So, if you haven’t gotten it by now, I highly recommend meditation during the holidays.  Taking time for yourself, whether you’re doing a sitting practice or doing yoga or going for walks, is very important.  Whoa, wait, Q–objects a reader–the holidays aren’t all about you.  They’re about togetherness and family and–

Q says, “ ‘And?’  Why must we use conjunctions to keep adding obligations and abstracts and things and things?  Why not just ‘is?’  Why not ‘enough?’”

There’s a Dutch proverb I like, and though I don’t know how it goes in the original tongue, the translation I read is, “Enough is great riches.”  That “being grateful” spirit extends from Thanksgiving into Christmas and Solstice and New Year’s (I don’t celebrate Hanukkah or Kwanzaa religiously, so I can’t and won’t speak for that which I don’t know).  “Enough” is generally pretty simple, too.

I like early morning.  Being up early’s enough to make me content.  Fresh peanut butter is also very nice.  Sitting and writing with pen and paper’s most enjoyable.

Think about what’s “enough” for you.  Yes, I’m giving orders.  You’re free to stop reading.  You always have been.

On to the programming: Microlunch.

Microlunch is my term for a container full of a high-protein, portable, non-refrigerated snack.  It’s not a full lunch, but I can survive until supper if it’s all I eat.  I fill a container with dried fruit, crackers or other gluten-free, whole-grain starch, and nuts or nut butter.  If I can bring a piece of fruit and water, tea, and maybe even non-dairy milk (since that’s shelf-stable), then that’s basically lunch.  I like the Mary’s Gone Crackers because they’re crunchy and the work it makes my mouth do gives me a greater sense of satiety.

Cookie Recipe

This is my favourite recipe from since I can remember eating Christmas cookies.  It’s a deep chocolate cookie with—the best part—a pastel mint non-pareil in the center.  Through the years, it’s been more difficult to find non-pareils, and last year I switched to Endangered Chocolate’s mint chocolate bars, cut into pieces.  Non-pareils and other such candies are often coated with confectioner’s glaze, an insect-derived component.  I like to eat the cookie first then melt the chocolate in my mouth.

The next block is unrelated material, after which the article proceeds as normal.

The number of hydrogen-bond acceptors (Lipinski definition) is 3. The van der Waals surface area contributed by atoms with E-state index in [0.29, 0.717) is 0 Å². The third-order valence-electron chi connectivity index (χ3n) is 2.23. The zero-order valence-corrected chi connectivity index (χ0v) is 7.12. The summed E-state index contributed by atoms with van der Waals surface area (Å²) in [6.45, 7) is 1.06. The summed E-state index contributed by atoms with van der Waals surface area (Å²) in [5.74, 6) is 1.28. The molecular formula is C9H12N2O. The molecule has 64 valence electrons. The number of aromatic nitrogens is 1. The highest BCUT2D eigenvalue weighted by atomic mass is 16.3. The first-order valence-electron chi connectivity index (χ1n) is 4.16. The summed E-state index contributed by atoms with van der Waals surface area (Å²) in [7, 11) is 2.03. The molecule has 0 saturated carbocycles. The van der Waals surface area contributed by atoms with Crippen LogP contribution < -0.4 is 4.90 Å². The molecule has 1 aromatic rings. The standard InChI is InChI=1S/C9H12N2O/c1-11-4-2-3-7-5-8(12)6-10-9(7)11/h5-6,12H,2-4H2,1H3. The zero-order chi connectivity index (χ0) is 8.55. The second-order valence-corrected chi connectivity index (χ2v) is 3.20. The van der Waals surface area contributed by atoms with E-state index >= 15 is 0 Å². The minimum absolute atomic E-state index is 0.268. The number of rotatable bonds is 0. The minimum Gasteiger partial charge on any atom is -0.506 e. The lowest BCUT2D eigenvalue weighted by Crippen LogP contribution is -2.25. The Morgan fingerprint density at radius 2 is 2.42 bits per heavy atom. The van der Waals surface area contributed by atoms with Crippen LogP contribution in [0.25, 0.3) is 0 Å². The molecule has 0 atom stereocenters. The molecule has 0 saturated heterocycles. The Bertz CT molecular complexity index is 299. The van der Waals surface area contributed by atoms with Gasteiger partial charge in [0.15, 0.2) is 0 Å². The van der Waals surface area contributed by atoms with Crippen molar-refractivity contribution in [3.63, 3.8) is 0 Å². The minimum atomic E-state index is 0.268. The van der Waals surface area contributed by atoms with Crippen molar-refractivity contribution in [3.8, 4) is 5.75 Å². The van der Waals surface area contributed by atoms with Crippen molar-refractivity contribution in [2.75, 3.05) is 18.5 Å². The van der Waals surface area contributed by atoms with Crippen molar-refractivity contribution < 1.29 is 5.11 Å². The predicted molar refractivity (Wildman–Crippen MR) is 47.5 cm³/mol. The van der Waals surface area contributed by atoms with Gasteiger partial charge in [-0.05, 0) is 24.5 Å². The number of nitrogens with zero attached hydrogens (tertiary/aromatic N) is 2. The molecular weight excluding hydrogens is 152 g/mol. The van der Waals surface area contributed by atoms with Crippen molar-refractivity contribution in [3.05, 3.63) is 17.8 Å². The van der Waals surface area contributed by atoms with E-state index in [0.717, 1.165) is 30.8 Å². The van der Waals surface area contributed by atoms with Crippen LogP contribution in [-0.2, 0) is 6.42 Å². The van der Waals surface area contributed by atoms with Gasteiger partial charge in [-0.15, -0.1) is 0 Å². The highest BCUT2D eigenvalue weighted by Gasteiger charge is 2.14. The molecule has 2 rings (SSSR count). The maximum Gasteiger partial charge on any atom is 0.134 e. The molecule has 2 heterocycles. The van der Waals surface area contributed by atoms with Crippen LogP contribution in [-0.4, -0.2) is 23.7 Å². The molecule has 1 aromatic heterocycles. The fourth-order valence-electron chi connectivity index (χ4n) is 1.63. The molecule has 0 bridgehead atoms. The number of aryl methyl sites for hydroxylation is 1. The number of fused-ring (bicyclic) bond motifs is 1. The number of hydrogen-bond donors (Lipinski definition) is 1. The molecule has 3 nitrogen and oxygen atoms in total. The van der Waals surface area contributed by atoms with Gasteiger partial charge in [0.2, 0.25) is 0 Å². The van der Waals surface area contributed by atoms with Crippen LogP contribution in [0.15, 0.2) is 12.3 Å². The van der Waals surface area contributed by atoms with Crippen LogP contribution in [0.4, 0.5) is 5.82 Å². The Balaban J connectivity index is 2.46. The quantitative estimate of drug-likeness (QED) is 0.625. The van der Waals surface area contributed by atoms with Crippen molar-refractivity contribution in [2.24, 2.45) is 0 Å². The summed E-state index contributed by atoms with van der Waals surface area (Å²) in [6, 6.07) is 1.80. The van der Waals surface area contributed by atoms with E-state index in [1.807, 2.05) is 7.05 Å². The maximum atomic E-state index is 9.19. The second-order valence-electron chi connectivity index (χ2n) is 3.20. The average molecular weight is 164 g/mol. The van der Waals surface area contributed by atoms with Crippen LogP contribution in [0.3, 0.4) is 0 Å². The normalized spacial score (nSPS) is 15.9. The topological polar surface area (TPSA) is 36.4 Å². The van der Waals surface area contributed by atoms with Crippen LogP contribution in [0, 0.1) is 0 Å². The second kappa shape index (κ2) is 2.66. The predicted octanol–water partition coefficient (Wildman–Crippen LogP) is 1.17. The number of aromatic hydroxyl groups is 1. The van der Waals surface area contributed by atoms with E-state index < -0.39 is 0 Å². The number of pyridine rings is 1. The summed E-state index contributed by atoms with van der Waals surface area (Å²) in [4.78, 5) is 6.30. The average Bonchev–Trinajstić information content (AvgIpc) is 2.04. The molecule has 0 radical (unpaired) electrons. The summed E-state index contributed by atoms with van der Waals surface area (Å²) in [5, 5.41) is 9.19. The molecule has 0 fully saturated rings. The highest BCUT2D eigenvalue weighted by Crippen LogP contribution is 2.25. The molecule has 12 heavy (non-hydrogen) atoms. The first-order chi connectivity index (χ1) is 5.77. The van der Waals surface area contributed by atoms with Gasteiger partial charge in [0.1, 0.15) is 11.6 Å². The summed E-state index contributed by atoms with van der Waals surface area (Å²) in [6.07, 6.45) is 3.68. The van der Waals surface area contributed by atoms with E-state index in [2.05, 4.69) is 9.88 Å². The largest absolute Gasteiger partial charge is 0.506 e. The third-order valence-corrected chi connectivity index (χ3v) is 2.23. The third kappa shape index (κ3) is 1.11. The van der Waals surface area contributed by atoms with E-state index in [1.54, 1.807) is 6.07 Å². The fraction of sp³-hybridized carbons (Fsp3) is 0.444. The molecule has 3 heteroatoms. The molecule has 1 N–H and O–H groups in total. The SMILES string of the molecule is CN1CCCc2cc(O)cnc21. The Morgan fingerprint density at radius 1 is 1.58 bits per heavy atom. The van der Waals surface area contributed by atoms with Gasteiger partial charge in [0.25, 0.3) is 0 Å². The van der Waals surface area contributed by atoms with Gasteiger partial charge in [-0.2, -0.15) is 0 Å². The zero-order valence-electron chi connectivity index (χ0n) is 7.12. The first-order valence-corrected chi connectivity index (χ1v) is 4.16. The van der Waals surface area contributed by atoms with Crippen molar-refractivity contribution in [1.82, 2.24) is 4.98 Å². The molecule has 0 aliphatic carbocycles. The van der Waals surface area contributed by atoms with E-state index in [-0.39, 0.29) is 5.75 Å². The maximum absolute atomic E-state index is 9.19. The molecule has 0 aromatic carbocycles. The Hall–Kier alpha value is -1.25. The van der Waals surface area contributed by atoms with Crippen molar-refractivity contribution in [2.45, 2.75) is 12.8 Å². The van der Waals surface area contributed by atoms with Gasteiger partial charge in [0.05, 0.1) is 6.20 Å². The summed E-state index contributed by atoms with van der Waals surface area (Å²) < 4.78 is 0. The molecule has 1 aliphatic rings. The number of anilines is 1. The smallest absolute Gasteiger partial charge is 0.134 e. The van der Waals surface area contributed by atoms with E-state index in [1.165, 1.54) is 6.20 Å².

Melty Mints
Modified from The Vegan Cookie Connoisseur, Kelly Peloza, p. 88, and an unidentified Better Homes and Gardens cookbook.

1/4 cup non-dairy milk
1/2 cup chocolate chips
1/3 cup canola oil
1 teaspoon vanilla extract

3/4 cup brown rice flour
1/2 cup sorghum flour
1/2 teaspoon xanthan gum
1/2 cup Dutch-process cocoa OR black cocoa
2/3 cup sugar
1 teaspoon baking powder
1/8 teaspoon salt

32 or so pieces vegan mint chocolate for teaspoon-scoop cookies (25 pieces if using a 2-tablespoon cookie scoop)

Preheat oven to 350˚F.  Line two baking sheets with parchment.  Melt chocolate chips with the milk in microwave.  In a large bowl, whisk together the dry ingredients.  Whisk the oil and vanilla into the melted chocolate mixture.  Add wet to dry.  (You can refrigerate the dough at this point for up to 24 hours before baking.)  Shape into teaspoon-sized balls (or use a 2-tablespoon cookie scoop for monster cookies) and DO NOT FLATTEN on baking sheets.  Bake 10-12 minutes.  Remove from oven and immediately press chocolate piece onto each cookie.  Cool on the baking sheet for 5-10 minutes then cool completely on a rack.

Wishing you contented, safe holidays—
Come to the Dark Side…we have vegan and gluten-free goodies.

2 thoughts on “The Holidays and You: Perfect Together? | Melty Mints